age in canvp than they would in courf. They were out of spirits, and 
this circumstance caused great imjjrovement in their conduct. I be- 
lieve they are the most ungovernable set of beings in the world: no 
officer dare command them to do anything they do not like, although 
they will suffer and api^ear to expect the worst of swearing and bad 
language whenever they are addressed." 

Their general feeling towards the United States was, as it is re- 
ported to have been said by Colonel Hayes, '' that he did not care if 
the United States were to sink, if Texas floated." 

The first few companies of Rangers were long in organizing as be- 
fore mentioned, and w^ere meanwhile encamped in the vicinity of San 
Antonio, and being under no discipline whatever, the men came into 
town when they pleased, frequenting the grog shojjs, and gambling 
houses and committing outrages of all kinds. 

One day while sitting at my writing table within a few feet of the 
open door, two drunken Eangers rode past, and a young man em- 
ployed in the office, impudently made some remark, at w^hich they 
chose to take offense, and stopi^ed their horses, and rode back. The 
young man had gotten himself out of the way — but seeing me the 
Rangers turned their abuse on me, drawing their pistols and calling 
me with dire imprecations to " come out and they w^ould give me an- 
other lame leg." I had no weapons handy, and the odds were against 
me if I had, and if I had retreated probably a shot would have fol- 
low^ed me. So I sat still, pretending to go on w4th my writing, and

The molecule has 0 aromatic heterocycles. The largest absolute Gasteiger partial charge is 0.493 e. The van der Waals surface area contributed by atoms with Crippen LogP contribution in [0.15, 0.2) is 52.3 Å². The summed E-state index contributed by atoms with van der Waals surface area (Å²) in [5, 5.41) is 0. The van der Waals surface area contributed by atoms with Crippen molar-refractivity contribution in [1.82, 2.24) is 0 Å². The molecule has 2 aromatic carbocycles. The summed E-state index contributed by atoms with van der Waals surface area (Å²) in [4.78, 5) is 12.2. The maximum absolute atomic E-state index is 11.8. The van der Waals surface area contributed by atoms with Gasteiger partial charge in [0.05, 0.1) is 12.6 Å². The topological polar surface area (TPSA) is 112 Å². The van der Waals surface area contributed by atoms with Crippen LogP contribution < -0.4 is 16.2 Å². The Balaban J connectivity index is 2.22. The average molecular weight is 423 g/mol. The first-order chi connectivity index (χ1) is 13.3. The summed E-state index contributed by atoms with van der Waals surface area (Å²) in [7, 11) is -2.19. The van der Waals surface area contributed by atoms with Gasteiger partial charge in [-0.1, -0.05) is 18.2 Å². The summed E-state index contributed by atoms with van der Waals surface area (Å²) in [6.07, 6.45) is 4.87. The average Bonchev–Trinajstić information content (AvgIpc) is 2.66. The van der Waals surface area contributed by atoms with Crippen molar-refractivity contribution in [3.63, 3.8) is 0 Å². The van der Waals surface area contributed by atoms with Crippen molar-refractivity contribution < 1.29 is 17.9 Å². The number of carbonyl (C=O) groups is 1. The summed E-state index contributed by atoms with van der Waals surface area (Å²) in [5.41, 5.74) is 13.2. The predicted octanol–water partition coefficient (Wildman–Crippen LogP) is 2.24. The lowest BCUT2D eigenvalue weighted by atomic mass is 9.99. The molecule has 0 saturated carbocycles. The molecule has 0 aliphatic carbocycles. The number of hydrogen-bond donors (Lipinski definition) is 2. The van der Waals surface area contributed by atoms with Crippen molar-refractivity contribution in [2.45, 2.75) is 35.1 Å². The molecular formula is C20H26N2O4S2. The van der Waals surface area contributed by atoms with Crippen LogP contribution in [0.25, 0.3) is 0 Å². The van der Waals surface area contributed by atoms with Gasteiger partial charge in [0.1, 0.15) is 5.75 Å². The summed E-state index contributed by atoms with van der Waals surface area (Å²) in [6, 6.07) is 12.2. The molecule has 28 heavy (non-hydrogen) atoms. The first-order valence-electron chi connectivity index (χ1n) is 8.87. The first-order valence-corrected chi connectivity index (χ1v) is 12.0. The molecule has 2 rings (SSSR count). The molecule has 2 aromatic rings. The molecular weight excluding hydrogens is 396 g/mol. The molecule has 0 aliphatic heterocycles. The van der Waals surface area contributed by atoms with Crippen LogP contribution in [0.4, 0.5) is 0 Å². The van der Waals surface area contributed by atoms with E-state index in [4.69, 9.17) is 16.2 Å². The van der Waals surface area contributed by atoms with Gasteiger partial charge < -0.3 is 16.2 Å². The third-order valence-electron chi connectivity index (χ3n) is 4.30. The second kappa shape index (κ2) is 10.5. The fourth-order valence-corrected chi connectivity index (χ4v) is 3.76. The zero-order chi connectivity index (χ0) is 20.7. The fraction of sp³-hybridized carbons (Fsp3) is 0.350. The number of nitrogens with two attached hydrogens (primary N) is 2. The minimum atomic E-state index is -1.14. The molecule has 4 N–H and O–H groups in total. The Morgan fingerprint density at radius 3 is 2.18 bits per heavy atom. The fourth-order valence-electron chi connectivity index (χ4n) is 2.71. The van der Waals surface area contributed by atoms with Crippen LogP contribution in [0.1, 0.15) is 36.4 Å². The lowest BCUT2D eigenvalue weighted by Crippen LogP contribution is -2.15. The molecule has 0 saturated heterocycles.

paying no attention to them. They continued riding to and fro be- 
fore the office for some time, and at last rode off, I presume to take 
another drink and boast of their courageous conduct. 

The usage of the Mexican population by these men and their com- 
peers was shameful. Shooting or robbing them was of frequent oc- 
curence, and little was thought of it, and no redress was to be had. 
On the other hand, justice (?) was not inclined to let the accused es- 
cape punishment when the culprit was a Mexican or an Indian. A 
Mexican had been shot by an Indian, it was supposed by accident, 
and the Indian was caught and confined; but in the night they left 
him apparently unguarded, so that he got out and tried to get away. 
But the Texans were on hand and shot him as he ran, and then dis- 
patched him with an axe. 

A not uncommon outrage was for a mounted and armed Texan to 
ride into a store and defy any one to put him out. On one occasion, 
however, one of these desperadoes met his match, and was without 


ceremony pulled off his horse and stabbed or shot before he could nse 
his own weapons. 

The man who had shot me was never brought to trial. He was so 
highly esteemed for that and other exploits that he was made a lieu- 
tenant of one of the new companies. 

I had a dispute with a Captain Crump of one of these Ranger com- 
panies, on account of some pistols which they had from us for a day's 
expedition in consequence of some false alarm of Indians. These pis- 
tols were returned in such bad order that I refused to receipt for 
them as in good condition. Upon this, Captain Crump got very angry 
and tried to bully me into compliance. He treated me to a course of 
abusive language, and then invited me to go outside with him and 
fight it out. I coolly told him that I had no personal quarrel- with 
him, and that he could shoot me as well where I was if he wanted to. 
Finding that he could not frighten me, he changed his manner and 
wanted to shake hands. This I declined doing until he had with- 
drawn his offensive language, which he did with full apology, and 
took his receipt as it was first written. This man was not above 
shooting an unarmed man — for a short time before the altercation 
with me his brother had had a shooting match with another Texan, 
in which both parties were hurt. To avenge his brother he went to